Article V, the final provision in the treaty, sets forth the standard requirements for registration of the treaty with the United Nations pursuant to Article 102 of the UN Charter. (37)
Verification of the Moscow Treaty Reductions
As is obvious from the review of the Moscow Treaty's operative provisions, there is no verification regime established by this treaty. It was determined, however, that U.S. security and the new strategic relationship with Russia do not require a tailored verification regime. Unlike prior arms control agreements with the Russians in which suspicion and distrust marked the relationship, the current approach taken by Presidents Bush and Putin is reflective of trust, openness, cooperation and predictability. As Secretary Powell stated in addressing verification in his 9 July 2002, testimony before the Senate Foreign Relations Committee:
I have submitted to the Congress a report required by Section 306 of the Arms Control and Disarmament Act on the verifiability of the Moscow Treaty. In that Report, I conclude that the Treaty is not constructed to be verifiable within the meaning of Section 306, and it is indeed not. A treaty that was verifiable under the old Cold War paradigm was neither required nor relevant in this case. (38)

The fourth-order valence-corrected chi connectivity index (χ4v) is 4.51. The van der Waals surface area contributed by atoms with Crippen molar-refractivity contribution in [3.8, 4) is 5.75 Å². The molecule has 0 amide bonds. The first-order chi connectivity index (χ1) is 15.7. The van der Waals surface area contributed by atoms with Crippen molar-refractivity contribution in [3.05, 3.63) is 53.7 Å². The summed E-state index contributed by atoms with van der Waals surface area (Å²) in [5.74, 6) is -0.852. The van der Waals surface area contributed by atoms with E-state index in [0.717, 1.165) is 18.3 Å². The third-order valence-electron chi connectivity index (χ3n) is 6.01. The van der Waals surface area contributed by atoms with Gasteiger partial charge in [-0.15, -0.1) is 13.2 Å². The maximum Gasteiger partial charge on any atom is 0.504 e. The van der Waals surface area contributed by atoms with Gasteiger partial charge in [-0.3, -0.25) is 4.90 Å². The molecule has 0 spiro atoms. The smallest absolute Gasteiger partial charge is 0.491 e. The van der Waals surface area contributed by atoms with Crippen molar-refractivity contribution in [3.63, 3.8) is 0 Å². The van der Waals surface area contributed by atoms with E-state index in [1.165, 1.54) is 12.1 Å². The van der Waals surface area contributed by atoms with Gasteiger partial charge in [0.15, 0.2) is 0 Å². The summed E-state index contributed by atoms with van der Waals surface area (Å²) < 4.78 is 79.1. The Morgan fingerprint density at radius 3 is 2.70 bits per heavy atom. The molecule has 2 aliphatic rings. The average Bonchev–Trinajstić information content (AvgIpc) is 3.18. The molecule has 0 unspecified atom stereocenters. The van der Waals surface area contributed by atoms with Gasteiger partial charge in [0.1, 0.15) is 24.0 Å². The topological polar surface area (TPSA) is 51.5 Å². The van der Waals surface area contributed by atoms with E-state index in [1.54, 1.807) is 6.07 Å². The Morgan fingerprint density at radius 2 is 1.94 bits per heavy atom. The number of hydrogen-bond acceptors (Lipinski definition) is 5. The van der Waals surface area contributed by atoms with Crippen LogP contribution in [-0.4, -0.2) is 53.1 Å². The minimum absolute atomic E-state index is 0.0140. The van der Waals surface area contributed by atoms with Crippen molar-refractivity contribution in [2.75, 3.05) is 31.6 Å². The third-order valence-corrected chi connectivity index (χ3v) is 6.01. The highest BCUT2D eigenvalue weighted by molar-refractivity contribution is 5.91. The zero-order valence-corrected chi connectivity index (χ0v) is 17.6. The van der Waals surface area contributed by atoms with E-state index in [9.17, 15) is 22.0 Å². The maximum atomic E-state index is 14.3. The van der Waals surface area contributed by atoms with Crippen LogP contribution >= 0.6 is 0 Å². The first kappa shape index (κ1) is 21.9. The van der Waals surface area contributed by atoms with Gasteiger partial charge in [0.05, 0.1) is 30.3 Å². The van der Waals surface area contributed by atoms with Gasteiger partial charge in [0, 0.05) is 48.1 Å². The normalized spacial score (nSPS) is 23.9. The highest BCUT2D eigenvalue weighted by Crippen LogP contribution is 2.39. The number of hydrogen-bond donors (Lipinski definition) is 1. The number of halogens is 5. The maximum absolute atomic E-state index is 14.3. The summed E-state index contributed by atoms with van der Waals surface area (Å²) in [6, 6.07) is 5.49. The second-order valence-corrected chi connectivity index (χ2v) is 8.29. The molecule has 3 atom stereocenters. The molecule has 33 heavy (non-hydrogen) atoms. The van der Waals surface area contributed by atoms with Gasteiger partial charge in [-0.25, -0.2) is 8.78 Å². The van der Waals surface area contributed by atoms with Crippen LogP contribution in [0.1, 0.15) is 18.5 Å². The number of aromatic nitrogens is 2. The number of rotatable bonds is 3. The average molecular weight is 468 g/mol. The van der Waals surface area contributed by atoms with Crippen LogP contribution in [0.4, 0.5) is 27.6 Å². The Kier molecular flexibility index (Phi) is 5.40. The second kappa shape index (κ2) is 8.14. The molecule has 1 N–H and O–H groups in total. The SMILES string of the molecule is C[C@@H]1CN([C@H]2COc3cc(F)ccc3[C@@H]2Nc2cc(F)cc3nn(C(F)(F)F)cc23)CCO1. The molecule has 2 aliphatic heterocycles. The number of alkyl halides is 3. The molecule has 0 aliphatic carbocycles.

Another consideration in not seeking new verification measures in negotiating the Moscow Treaty relates to the existing framework established for the START Treaty. While the START provisions do not extend to the Moscow Treaty, and while the Moscow Treaty's verification provisions were designed with START's different counting rules in mind, the information obtained in monitoring START is relevant to the Moscow Treaty. The START verification regime, including its data exchanges, (39) on-site inspections, (40) and provisions concerning conversion and elimination, (41) will continue through 2009 and add to the U.S.'s knowledge concerning the disposition of Russia's strategic nuclear warheads and the overall reduction in Russia's strategic forces. This will aid significantly in the U.S.'s confidence concerning Russian reductions under the Moscow Treaty.
Unless further extended, the START Treaty expires in 2009. For this reason, confidence in Russia's reductions under the new agreement beyond 2009 will depend upon information sharing established under the Moscow Treaty, information the United States has from other sources, and the expected maturity and transparency of the new strategic relationship between the two states. Of course, the United States will continue to devote national intelligence resources to monitoring the size and composition of Russian strategic forces.